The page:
Women Need More Self-Confidence to Emerge as Web Heroines in Design and Tech

It's a well known fact that there are not enough women working in the technology and design industries today. Women only make up 12% of the workforce, and only 5% of board members at FTSE listed companies are women.

It's a well known fact that there are not enough women working in the technology and design industries today. Women only make up 12% of the workforce, and only 5% of board members at FTSE listed companies are women. However, with girls outperforming boys in education, with 72% gaining A-C's against 55% of boys in sciences and arts subjects. We have the talent, but it's not coming through to the industry. With 95% of women seeing the industry as nerdy, more is needed to inspire women to work in this rapidly expanding industry.

Web Heroines, founded by successful web designer Keri Lambden in 2011, was set up to celebrate women working in the tech and design industries, bringing women together and inspiring others to work in the growing tech industry. Rather than criticise and point fingers at the restrictions, the group's aim is to showcase and celebrate achievements, sharing opinions, and then investigate potential solutions to the girl gap.

Emerge was a mini conference set up to start that very conversation. The three day event ran during the 16-18 January, starting with webinars by speakers from all over the world sharing their knowledge on a variety of subjects from SASS to juggling a freelancing and a day job, accumulating with a panel discussion in the British Library with four inspiring women all working in the industry. Julie Howell, confidently claimed that she 'invented social media' back in 1995 by setting up one of the world's first online communities; Jooly's Joint, and has won five awards for her influence on accessible design. Sarah McVittie co-founded Texperts, the world's first text message questioning service, which was sold to KGB in 2008 in a multi-million pound deal. She has since founded Dressipi, a 'contextually aware fashion recommendation system'. Sarah Parmenter started her business at 19, and is a completely self-taught UI designer and coder. An early adopter of designing for the iPhone/iPad, she regularly speaks at conferences both in the UK and abroad and recently won .net designer of the year award 2011. Jess Ratcliffe came up with the idea for her video game swapping website, gaboom, when she was just 15. She has recently appeared on Dragon's Den, and has recently re-launched the website.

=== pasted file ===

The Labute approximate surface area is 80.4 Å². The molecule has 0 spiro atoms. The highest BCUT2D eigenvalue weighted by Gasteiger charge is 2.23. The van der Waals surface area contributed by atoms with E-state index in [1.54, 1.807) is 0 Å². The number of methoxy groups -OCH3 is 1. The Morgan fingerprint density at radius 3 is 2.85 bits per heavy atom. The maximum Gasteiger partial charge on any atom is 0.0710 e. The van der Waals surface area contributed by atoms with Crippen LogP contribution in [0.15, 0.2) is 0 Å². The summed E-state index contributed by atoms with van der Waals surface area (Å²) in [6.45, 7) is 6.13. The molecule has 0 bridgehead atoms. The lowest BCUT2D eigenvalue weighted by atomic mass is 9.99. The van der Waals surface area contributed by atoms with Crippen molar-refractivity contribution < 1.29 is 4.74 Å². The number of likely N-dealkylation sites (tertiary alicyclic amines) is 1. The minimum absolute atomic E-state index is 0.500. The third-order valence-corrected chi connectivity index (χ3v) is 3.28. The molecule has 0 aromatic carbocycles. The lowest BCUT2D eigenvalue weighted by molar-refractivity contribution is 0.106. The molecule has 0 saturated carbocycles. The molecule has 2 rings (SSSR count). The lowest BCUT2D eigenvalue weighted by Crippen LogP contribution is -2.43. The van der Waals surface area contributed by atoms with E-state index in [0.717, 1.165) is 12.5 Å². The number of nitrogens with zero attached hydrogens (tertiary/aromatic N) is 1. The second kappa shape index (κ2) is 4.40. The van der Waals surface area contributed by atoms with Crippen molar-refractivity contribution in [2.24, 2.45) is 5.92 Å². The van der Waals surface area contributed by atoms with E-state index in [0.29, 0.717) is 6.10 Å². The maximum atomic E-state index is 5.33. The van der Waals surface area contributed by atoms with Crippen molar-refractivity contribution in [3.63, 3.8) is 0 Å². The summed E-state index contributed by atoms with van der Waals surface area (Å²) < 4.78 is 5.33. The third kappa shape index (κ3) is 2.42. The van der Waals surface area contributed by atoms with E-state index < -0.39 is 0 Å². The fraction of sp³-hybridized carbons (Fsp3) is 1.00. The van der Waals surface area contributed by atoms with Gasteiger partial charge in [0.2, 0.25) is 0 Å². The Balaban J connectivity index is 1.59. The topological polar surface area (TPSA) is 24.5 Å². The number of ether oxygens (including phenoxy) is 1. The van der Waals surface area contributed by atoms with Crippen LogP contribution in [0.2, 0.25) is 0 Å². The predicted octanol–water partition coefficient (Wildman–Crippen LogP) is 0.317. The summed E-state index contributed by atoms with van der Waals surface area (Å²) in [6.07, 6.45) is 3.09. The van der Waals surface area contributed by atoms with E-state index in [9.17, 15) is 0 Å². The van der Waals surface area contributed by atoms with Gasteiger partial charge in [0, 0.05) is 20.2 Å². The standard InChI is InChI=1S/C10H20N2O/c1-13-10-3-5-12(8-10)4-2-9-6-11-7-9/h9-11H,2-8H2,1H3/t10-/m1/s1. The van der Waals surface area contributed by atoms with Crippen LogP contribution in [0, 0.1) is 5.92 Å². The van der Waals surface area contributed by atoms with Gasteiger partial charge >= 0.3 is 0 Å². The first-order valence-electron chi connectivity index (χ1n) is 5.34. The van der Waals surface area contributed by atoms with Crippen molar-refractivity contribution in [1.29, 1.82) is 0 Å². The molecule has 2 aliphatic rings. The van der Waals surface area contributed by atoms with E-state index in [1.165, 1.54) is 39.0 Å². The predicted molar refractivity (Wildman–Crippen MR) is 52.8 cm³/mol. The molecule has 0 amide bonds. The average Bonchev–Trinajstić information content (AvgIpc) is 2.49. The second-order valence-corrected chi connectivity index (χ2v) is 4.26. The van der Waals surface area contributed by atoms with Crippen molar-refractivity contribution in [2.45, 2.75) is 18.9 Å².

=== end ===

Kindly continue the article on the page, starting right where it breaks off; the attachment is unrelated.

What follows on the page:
The first question posed is was one on all of our lips; why are there so few women working in tech and design? Confidence is felt to be the main issue. Julie Howell said there is the talent but people are just not coming forward. Women need to adopt more of an 'headphones off' method of working, by talking and sharing ideas with other people and not hiding away. Sarah McVittie agreed and said there are not enough women role models in the industry, more needs to be done to inspire other young women, and as an entrepreneur you have a responsibility to educate others. The panel agreed that there is less of a gender difference in the workplace these days, and women should embrace that they are better at different things, such as nurturing and being empathetic, all qualities of fantastic leaders. As more gender specific products are being built with women in mind, this will hopefully encourage more women into the industry. Sarah Parmenter even said that sometimes being a woman has played to her advantage when winning contracts, such as her work for Breast Cancer UK, and women should not be afraid of playing this to their advantage.

The topic of self confidence kept popping up through the hour long talk, with the panel agreeing that having bags of it and the passion for your idea can be a real driver for your work, but lacking self esteem and even listening to social media backlash can put some on the backfoot. The real issue isn't that women are lacking talent, but they lack the self-confidence to continue with their ideas. The best thing to do to combat this is to put yourself out there, be it through teaching, mentoring or even taking part in conferences, which will not only boost your own confidence, but will also help inspire others. Emerge was a successful event, and hopefully this is the start of many more conversations to get more women into the tech sphere.


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